J. M. Wardlaw, S. L. Keir, M. S. Dennis



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Journal of Neurology Neurosurgery and Psychiatry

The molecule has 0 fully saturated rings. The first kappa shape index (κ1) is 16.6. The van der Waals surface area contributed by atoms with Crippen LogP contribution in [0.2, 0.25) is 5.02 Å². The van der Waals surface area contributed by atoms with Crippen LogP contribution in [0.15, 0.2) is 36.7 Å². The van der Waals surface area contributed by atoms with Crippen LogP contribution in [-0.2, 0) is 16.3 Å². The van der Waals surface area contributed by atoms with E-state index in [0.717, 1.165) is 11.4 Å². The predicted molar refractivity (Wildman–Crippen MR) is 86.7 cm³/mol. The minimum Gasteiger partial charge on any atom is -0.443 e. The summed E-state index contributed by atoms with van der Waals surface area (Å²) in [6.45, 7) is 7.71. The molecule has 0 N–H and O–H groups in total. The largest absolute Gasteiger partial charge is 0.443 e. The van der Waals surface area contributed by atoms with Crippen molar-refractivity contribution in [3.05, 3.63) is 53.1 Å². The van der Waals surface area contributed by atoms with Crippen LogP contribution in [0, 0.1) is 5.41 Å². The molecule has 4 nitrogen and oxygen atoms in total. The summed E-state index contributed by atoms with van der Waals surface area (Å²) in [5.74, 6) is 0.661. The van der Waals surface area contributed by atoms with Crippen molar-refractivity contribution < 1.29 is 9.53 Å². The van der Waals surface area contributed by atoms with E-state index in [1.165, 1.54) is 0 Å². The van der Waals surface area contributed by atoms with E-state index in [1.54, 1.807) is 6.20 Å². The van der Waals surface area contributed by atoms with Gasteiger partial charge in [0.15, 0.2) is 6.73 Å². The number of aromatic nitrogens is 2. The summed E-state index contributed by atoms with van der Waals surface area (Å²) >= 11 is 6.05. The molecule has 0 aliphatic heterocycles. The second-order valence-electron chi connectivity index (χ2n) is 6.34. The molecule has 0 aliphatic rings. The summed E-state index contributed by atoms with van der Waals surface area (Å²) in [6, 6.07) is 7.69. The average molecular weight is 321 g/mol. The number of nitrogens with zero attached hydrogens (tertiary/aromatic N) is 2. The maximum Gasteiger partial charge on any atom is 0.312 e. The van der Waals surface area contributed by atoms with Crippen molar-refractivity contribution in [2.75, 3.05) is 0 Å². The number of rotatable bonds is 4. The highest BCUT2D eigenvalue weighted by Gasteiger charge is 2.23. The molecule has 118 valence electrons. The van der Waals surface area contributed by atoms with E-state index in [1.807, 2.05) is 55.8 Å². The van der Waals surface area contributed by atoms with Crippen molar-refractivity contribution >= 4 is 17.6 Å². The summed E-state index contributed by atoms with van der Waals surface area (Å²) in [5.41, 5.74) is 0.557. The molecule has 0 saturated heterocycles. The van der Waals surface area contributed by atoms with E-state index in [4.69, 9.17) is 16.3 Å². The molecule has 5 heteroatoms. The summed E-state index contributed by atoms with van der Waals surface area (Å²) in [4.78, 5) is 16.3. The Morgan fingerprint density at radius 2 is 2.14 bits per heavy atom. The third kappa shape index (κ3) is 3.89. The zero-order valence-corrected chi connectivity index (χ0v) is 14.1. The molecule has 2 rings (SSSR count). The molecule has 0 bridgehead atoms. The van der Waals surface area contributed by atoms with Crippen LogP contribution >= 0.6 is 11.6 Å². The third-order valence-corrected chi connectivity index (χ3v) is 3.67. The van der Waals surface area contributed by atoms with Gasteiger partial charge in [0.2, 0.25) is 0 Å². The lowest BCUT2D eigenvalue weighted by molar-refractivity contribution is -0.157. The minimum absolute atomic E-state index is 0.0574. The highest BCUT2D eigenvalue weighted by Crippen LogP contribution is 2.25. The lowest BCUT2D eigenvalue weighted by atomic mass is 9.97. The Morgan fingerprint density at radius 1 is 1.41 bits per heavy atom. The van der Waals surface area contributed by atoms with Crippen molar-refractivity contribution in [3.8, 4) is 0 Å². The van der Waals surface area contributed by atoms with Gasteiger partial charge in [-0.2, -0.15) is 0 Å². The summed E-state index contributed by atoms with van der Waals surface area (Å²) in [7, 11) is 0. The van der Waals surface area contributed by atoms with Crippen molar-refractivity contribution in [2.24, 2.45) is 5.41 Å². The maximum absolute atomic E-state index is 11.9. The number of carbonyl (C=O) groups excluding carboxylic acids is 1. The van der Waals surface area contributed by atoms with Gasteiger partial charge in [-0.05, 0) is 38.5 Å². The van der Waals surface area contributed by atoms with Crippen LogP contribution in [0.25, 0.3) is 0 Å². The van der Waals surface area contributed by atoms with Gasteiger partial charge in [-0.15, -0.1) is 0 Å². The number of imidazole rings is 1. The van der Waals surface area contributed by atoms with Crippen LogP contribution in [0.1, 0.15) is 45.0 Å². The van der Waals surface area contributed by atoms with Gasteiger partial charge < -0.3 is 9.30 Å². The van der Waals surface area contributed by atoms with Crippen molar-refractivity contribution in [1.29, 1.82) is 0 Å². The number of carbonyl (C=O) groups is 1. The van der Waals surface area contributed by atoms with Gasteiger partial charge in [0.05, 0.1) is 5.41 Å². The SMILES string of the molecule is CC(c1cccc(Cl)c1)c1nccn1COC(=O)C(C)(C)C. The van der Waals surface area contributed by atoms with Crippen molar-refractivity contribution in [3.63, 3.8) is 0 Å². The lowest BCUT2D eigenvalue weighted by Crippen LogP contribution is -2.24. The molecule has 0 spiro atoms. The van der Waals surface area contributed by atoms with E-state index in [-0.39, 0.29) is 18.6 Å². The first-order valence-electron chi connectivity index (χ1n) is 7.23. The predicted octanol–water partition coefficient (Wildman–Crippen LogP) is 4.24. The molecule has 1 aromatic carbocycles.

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Objectives: To determine the proportion of haemorrhagic strokes misdiagnosed as infarcts on computed tomography (CT) in patients with mild stroke, and the implications for health care. Methods: Patients with mild stroke presenting as inpatients or outpatients four or more days after stroke to our stroke service (catchment population 500 000) were recruited prospectively. They underwent detailed clinical examination and brain imaging with CT and magnetic resonance imaging (MRI) on the day of presentation. CT and MR images were examined independently to identify infarct, primary intracerebral haemorrhage, haemorrhagic transformation, or non-vascular lesion. Results: In 228 patients with mild stroke (median time from stroke to scan 20 days), primary intracerebral haemorrhage was identified by CT in two patients (0.9%; 95% confidence interval (CI), 0.1% to 3.1%) and MRI in eight (3.5%; 1.5% to 6.8%). Haemorrhagic transformation was identified by CT in three patients (1.3%; 0.1% to 5.6%) and MRI in 15 (6.6%; 3.7% to 10.6%). The earliest time primary intracerebral haemorrhage was not identified on CT was 11 days. Conclusions: CT failed to identify 75% of primary intracerebral haemorrhages, equivalent to 24 patients per 1000 (95% CI, 14 to 37) with mild strokes. To detect haemorrhages reliably, CT would need to have been performed within about eight days. Rapid access to neurovascular clinics with same day CT brain imaging is required to avoid inappropriate secondary prevention. Increased public awareness of the need to seek urgent medical attention after stroke should be encouraged. MRI should be considered in late presenting patients.